Actomyosin and vimentin cytoskeletal networks regulate nuclear shape, mechanics and chromatin organization.
5219 - ?
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The regulation of nuclear state by the cytoskeleton is an important part of cellular function. Actomyosin stress fibres, microtubules and intermediate filaments have distinct and complementary roles in integrating the nucleus into its environment and influencing its mechanical state. However, the interconnectedness of cytoskeletal networks makes it difficult to dissect their individual effects on the nucleus. We use simple image analysis approaches to characterize nuclear state, estimating nuclear volume, Poisson's ratio, apparent elastic modulus and chromatin condensation. By combining them with cytoskeletal quantification, we assess how cytoskeletal organization regulates nuclear state. We report for a number of cell types that nuclei display auxetic properties. Furthermore, stress fibres and intermediate filaments modulate the mechanical properties of the nucleus and also chromatin condensation. Conversely, nuclear volume and its gross morphology are regulated by intracellular outward pulling forces exerted by myosin. The modulation exerted by the cytoskeleton onto the nucleus results in changes that are of similar magnitude to those observed when the nucleus is altered intrinsically, inducing chromatin decondensation or cell differentiation. Our approach allows pinpointing the contribution of distinct cytoskeletal proteins to nuclear mechanical state in physio- and pathological conditions, furthering our understanding of a key aspect of cellular behaviour.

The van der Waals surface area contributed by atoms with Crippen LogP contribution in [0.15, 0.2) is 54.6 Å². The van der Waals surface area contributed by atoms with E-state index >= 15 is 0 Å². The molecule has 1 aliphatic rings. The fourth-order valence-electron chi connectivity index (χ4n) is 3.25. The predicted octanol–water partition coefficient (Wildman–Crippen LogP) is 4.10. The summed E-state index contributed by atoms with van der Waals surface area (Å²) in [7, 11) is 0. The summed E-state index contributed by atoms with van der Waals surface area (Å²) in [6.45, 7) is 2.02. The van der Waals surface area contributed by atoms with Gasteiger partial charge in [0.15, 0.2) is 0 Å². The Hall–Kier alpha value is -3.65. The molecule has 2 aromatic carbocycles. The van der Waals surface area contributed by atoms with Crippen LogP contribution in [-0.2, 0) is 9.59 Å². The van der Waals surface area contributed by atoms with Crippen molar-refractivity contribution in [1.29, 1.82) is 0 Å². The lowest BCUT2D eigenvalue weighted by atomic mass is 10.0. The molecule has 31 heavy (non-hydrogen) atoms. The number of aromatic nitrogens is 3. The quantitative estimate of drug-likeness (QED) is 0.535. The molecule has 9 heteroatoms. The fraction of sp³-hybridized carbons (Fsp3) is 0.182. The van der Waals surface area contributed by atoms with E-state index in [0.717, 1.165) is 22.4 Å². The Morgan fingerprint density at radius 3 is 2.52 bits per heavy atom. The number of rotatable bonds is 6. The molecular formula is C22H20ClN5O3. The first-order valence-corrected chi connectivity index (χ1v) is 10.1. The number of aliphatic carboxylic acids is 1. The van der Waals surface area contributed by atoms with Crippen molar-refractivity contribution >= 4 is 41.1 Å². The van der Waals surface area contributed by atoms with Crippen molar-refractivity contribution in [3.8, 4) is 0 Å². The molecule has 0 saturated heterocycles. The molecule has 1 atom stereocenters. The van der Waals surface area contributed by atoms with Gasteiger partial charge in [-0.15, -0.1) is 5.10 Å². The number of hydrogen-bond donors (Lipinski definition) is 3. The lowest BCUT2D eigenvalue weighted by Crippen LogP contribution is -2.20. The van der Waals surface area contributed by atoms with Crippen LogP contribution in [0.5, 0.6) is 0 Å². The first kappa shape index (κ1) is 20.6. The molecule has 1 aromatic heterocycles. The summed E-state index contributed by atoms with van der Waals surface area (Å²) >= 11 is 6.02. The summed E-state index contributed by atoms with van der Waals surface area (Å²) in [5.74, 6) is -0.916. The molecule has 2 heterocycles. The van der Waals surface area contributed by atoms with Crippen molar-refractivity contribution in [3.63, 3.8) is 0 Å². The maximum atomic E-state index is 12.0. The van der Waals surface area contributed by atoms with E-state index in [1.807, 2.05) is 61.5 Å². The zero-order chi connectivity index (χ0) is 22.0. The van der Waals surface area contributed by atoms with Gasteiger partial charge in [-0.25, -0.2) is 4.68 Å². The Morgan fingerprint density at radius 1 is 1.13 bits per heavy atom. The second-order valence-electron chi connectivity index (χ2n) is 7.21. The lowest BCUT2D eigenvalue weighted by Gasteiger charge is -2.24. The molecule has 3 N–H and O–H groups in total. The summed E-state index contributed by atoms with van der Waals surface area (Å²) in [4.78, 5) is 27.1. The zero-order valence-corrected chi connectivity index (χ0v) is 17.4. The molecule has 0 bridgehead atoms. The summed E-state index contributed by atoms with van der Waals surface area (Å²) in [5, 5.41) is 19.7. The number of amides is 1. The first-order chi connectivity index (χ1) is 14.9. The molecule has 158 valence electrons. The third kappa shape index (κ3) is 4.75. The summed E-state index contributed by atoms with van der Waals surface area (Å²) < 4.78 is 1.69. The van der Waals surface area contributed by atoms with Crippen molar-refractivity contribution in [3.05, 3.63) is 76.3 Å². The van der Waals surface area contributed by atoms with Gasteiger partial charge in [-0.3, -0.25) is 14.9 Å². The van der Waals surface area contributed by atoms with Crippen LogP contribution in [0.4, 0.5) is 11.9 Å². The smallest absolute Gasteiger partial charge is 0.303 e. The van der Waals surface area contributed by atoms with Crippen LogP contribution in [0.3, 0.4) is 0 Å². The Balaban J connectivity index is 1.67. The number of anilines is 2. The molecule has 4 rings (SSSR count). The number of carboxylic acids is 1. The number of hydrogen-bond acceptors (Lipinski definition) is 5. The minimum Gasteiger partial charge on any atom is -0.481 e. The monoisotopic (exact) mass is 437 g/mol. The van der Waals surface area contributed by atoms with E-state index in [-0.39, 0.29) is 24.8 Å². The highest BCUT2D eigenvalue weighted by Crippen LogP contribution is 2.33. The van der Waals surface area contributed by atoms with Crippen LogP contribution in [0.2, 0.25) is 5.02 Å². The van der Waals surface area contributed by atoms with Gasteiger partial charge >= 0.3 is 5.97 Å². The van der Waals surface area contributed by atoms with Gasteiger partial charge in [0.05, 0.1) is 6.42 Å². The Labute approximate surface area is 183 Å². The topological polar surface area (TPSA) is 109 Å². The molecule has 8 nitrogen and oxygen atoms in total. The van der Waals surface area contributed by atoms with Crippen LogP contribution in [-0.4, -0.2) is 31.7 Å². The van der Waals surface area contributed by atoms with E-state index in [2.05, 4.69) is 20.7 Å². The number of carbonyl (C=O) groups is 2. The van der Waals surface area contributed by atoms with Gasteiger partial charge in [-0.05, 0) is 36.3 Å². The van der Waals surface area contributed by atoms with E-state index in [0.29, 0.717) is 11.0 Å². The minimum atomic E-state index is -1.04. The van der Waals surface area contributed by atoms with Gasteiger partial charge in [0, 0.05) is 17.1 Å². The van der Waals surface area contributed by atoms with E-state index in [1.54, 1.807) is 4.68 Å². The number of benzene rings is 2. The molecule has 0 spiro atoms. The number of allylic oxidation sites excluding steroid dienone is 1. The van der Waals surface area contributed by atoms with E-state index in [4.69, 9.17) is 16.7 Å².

AuthorsKeeling, MC; Flores, LR; Dodhy, AH; Murray, ER; Gavara, N
- College Publications